I am always on the lookout for new trends in the Commercial Office market and potential side effects/tangents. You may recall in a previous narratives my ongoing discussion about “open plan” office space. Since I was one of eight founders of Lee & Associates Arizona in 1991, we have worked in this type of environment. We are very familiar with the pluses and minuses. An “open plan” can definitely provide a positive environment for collaboration and free flowing communication, but for those that don’t thrive in such an environment the below article shows how creative employees and employers are overcoming this obstacle with head phones. I use a headset with one ear piece, but in the past I have used one with two for noise reduction and focus. With the Beats sale to Apple, maybe there is market share here.
As usual I have highlighted the key points below.
I must admit, from time to time I keep my phone headset on to “close my door” when it’s time to grind.
P.S. A few months back we discussed the rebuilding of the World Trade Center buildings. The last article is an update for those interested. The market is slow and rents are being forced to drop at the One Trade Center.
What It Means to Wear Headphones at Work
By: Rob Walker
May 14, 2014
Nobody seems to agree just why Apple is buying Beats, as is rumored to be happening soon, to the tune of $3.2 billion. But given that Beats is primarily known for its line of conspicuously branded headphones, now seems a good time to consider why headphones have become so monumentally valuable.
Generally the rising interest in headphones is discussed as a side effect of the rise of smartphones, tablets, and MP3 players: We’re entertaining ourselves in public more frequently, from the kids enveloped in games in the back seat to the subway commuter lost in the new Black Keys album.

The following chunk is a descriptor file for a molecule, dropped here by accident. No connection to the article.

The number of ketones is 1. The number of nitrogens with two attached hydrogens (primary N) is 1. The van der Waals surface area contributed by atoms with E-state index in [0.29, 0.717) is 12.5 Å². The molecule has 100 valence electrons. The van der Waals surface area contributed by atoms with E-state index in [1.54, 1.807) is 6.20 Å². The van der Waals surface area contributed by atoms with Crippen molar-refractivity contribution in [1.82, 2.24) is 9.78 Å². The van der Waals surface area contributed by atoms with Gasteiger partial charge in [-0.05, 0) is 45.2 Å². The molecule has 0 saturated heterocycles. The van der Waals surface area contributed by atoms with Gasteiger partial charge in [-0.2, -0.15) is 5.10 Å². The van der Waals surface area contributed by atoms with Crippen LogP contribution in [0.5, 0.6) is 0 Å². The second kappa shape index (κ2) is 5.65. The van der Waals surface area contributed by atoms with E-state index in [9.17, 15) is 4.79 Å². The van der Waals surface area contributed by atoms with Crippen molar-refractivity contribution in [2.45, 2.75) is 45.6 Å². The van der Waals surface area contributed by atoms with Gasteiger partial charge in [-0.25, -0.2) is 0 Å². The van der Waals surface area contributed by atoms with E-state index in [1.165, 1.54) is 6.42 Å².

I think there’s another, less diversionary factor: Thanks to the rise of the so-called “open plan” office, an even less-private evolution of the familiar cubicle farm, headphones aren’t just a handy way to make a commute more tolerable. They’re necessary office equipment.
Headphones aren’t just the new hat – they’re the new walls.
The value of Crayola-splat styling
I reached out to a variety of open-plan-office denizens, from head honchos on down, to see how the evolution of headphone form and function is playing out in the workplace.
Turns out that at SoundCloud, the audio platform, headphones areliterally standard office equipment: Every employee gets a pair of Urbanears headphones in her new-hire onboarding kit. “They’re nice because they’re all different colors and also extremely visible,” explains Diana Kimball, who works in the firm’s Berlin headquarters, “so you can tell when someone is ‘head-down’ or ‘open to conversation,’ based on whether they have a Crayola splat on their heads.”
SoundClouders can swap these for Urbanears in-ear models, and many opt to use their own headphones or earbuds. (Kimball uses an in-ear Sony set.) “Headphones with mics in the cord are considered essential,” she adds, “because we spend so much time on Skype and Google Hangouts.”